The end of Alan Greenspan's reign at the United States' Federal Reserve is a highly significant moment for the world's financial markets and economy.
Everyone knew that 79-year-old Greenspan's fourth term was to expire at the end of January. It is just that for 18 years he has been in the hot seat of the world's most powerful central bank and that made it difficult to imagine life after Greenspan until it actually happened.
But, assuming the Senate approves US President Bush's nomination of Ben Bernanke, his chief White House economic adviser, to the role, then change there will be and Greenspan will head off into the sunset and perhaps pore less over economic data every month and worry less about irrational exuberance in the markets.
We do know that US inflation has been low on his watch averaging 3 per cent over 18 years while economic growth, particularly in the second half of his tenure, has been strong and remains strong. While not all of this success can be attributed to Greenspan alone, his shrewd operation of monetary policy will always be considered to have made a significant contribution.
But the flipside of the strong growth, which has sucked in imports and capital from around the world, is a giant current account deficit now heading for an unprecedented US$1,392 billion, or 6.5 per cent of gross domestic product.
Greenspan stands accused of allowing the dotcom bubble to inflate so far in the late 1990s that it burst spectacularly, at which point he slashed interest rates and allowed another bubble in housing to inflate.
That is happening alongside very little saving by Americans, who prefer to regard their rising house prices as a form of saving and extract money to fund consumption by re-mortgaging.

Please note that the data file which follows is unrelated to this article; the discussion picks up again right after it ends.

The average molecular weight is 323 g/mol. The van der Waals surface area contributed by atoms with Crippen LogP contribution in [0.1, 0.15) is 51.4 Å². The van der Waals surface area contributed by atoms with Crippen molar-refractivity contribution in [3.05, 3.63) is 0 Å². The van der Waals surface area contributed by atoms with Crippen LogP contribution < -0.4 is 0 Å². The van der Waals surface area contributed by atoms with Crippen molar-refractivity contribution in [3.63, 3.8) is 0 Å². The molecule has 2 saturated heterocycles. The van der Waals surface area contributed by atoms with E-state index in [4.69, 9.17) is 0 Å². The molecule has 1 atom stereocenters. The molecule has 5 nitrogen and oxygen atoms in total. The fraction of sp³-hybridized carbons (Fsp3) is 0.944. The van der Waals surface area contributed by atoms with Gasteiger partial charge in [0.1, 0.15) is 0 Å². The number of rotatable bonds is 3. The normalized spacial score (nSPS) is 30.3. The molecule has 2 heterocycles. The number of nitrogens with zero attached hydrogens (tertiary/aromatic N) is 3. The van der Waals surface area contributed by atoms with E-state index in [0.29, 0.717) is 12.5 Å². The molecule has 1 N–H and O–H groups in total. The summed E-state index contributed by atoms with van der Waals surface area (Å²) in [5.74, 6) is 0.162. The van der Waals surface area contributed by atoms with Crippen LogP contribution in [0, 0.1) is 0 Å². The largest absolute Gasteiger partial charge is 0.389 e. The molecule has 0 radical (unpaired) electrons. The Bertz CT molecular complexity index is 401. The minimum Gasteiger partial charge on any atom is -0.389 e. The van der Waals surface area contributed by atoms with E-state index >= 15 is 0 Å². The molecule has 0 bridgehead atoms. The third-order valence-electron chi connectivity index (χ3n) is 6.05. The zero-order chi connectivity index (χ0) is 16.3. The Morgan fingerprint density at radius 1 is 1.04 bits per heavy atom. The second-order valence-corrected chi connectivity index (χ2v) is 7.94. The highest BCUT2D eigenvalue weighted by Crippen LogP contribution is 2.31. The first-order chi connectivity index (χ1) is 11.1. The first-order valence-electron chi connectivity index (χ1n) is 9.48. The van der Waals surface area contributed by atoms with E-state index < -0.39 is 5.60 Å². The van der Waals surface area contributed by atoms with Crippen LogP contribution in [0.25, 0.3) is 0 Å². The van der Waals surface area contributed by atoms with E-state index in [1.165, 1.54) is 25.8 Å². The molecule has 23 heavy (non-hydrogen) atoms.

Into this situation, with its many potential pitfalls, steps 51-year-old Bernanke. Financial markets took the news of his appointment in their stride last week, and rightly so. He is one of the finest monetary economists of his generation and already has three years at the Fed behind him.
Upon his arrival at the Fed in 2002, he argued that the central bank must do everything in its power, including flooding the economy with money, to prevent the economy sliding into deflation a very real danger at that time.
This has led some economists to think that Bernanke is soft on inflation. He is not but he is prepared, as Greenspan always was, to consider any solution to potential problems.
His preparedness to keep inflation in check is amply demonstrated by his consistent support for a system of inflation targeting, such as that of the Bank of England.
The Federal's mandate is to pursue maximum growth and employment with stable inflation. Bernanke has argued, as does the BoE's governor, Mervyn King, that an explicit inflation target helps anchor people's expectations of inflation at that figure.